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# AAS 2016 abstracts

### GZH data and catalog

K.W. Willett et al.

The Galaxy Zoo project uses crowdsourced visual classifications to create large and statistically robust catalogs of detailed galaxy morphology. We present initial results for the Galaxy Zoo: Hubble dataset, which includes 169,944 images of galaxies selected from the AEGIS, COSMOS, GEMS, and GOODS surveys. The galaxies span a redshift range of $$0<z<2.5$$, with a median of $$z\sim0.7$$. The classification scheme distinguishes between bulge-dominated and disk-dominated galaxies, as well as identifying kpc-scale features including galactic bars, spiral arms, irregular structure, and mergers. In addition, we also measure the geometry and relative positions of clumpy structures that are unique to high-redshift star-forming galaxies. Visual classifications are calibrated using a set of $$z\simeq0.05$$ SDSS images that are processed to appear as they would at a variety of simulated redshifts using Hubble; this measures the morphological bias for galaxies as a function of changing the apparent size and brightness, without overcorrecting for effects such as an evolving $$L^\star$$. We present a new technique for debiasing the morphologies based on a simple parametric model of surface brightness and distance, which adjusts the threshold for detecting feature or disk-dominated galaxies in fainter galaxies and at higher redshifts. We demonstrate the effectiveness of this technique for bulge/disk separation, and discuss its applications and limitations for smaller physical sub-structures. We also present preliminary results analyzing the evolution of disk sub-structure as a function of cosmic time. All the above data will be included in the upcoming release of the full Galaxy Zoo: Hubble catalog.

### GZ multi-wavelength morphologies

K.W. Willett et al.

The Galaxy Zoo project uses crowdsourced visual classifications to generate robust catalogs of detailed galaxy morphology. We present results from a study of how kpc-scale galaxy morphology changes as a function of observed wavelength. This includes classifications of color-composite $$gri$$ images from the SDSS, as well as individual single-band images of each of the $$ugriz$$ bands for a sample of 1000 disk galaxies. We supplement these with near-infrared color-composite images from UKIDSS in the $$YHK$$ bands. The range in observed wavelength isolates the effect of different stellar populations, discrete UV-bright star forming regions, and dust clouds on morphology. We show that the fraction of galactic bars detected peaks in the $$i$$-band for optical images, although the overall bar fraction is relatively flat for all bands in $$griz$$ between 41% and 56%. Optical $$u$$-band images show a much higher rate of disks where the bar is undetected, at only 13%. We show that there is a mild (?) correlation between bar fraction and bar length in optical bands, both as a function of absolute size and as a fraction of the total disk diameter. In near-infrared wavelengths, bars are detected at slightly lower fractions than in optical; the data show that this is frequently driven by misclassification of barred face-on disks as edge-on disks, where the lack of contrast between the bar and the outer edge of the disk in the near-infrared drives the confusion. Overall, the detection of bars in disks is shown not to be a strong function of wavelength over the majority of the stellar blackbody emission between $$400-2000$$ nm.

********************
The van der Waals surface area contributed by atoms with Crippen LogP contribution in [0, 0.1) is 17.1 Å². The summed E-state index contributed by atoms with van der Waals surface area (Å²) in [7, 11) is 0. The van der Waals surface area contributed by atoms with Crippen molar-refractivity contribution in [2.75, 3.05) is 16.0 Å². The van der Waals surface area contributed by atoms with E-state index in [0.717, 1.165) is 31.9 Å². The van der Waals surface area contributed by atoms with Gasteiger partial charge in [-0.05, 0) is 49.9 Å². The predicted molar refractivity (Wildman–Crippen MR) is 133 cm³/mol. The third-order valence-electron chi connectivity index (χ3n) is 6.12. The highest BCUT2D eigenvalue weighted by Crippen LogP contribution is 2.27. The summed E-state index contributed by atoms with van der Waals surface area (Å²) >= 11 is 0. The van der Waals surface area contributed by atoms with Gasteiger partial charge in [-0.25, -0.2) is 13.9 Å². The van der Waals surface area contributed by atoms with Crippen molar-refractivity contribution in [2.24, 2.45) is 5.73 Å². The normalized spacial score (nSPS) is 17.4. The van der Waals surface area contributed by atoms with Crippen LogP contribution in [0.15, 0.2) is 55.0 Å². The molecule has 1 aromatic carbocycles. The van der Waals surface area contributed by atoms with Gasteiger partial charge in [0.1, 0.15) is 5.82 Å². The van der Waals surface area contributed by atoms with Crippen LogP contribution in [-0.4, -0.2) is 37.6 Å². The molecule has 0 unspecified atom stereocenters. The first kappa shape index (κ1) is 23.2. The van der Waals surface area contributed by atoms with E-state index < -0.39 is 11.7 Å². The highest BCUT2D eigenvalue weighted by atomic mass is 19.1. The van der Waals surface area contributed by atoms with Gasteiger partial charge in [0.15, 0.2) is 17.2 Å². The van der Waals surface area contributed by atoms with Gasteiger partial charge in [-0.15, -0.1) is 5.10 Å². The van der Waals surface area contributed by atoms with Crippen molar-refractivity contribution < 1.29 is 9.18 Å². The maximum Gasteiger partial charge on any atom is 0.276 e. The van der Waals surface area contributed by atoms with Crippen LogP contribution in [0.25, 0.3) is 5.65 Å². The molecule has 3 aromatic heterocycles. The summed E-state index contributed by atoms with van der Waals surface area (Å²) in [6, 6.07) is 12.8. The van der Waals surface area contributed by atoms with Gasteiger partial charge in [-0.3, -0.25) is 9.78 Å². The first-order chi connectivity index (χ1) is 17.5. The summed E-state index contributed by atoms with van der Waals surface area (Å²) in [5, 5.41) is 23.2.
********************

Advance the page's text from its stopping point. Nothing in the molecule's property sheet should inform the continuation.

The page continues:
### Galaxy Zoo Hubble: First results of the redshift evolution of disk fraction in the red sequence

M.A. Galloway et al.

[in progress: Sentences of what we already know and why we care] [this is so vague oh my goodness] add: Couple of lines (maybe steal from Kyle) describing GZH

The transition of galaxies from the blue cloud to the red sequence is commonly linked to a morphological transformation from disk to elliptical structure. However, the correlation between color and morphology is not one-to-one, as evidenced by the existence of a significant population of red disks. As this stage in a galaxy’s evolution is likely to be transitory, the mechanism by which red disks are formed offers insight to the processes that trigger quenching of star formation and the galaxy’s position on the star-forming sequence. To study the population of disk galaxies in the red sequence as a function of cosmic time, we utilize data from the Galaxy Zoo: Hubble project, which uses crowdsourced visual classifications of images of galaxies selected from the AEGIS, COSMOS, GEMS, and GOODS surveys. We construct a large sample of over 10,000 disk galaxies spanning a wide ($$0 < z < 1.0$$) redshift range. We use this sample to examine the change in the fraction of disks in the red sequence with respect to all disks from $$z\sim1$$ to the present day. Preliminary results confirm that the fraction of disks in the red sequence decreases as the Universe evolves. We discuss the quenching processes which may explain this trend, and which morphological transformations are most affected by it.

-role of /lifetime of disk phase as they evolve from SF to passive -how that relates to their position on the SF sequence -using GZ to look at relative role of bulge prominence as it relates to disks on/off the red sequence -does what kind of disk it is matter for its position on RS or time it takes to get there or what mass is there? How do bars/bulges move along the RS? -results show the fraction of disks on the RS falls over cosmic time to present day, use GZH to probe which types of disks are added to RS -role of mass vs environmental vs morphological quenching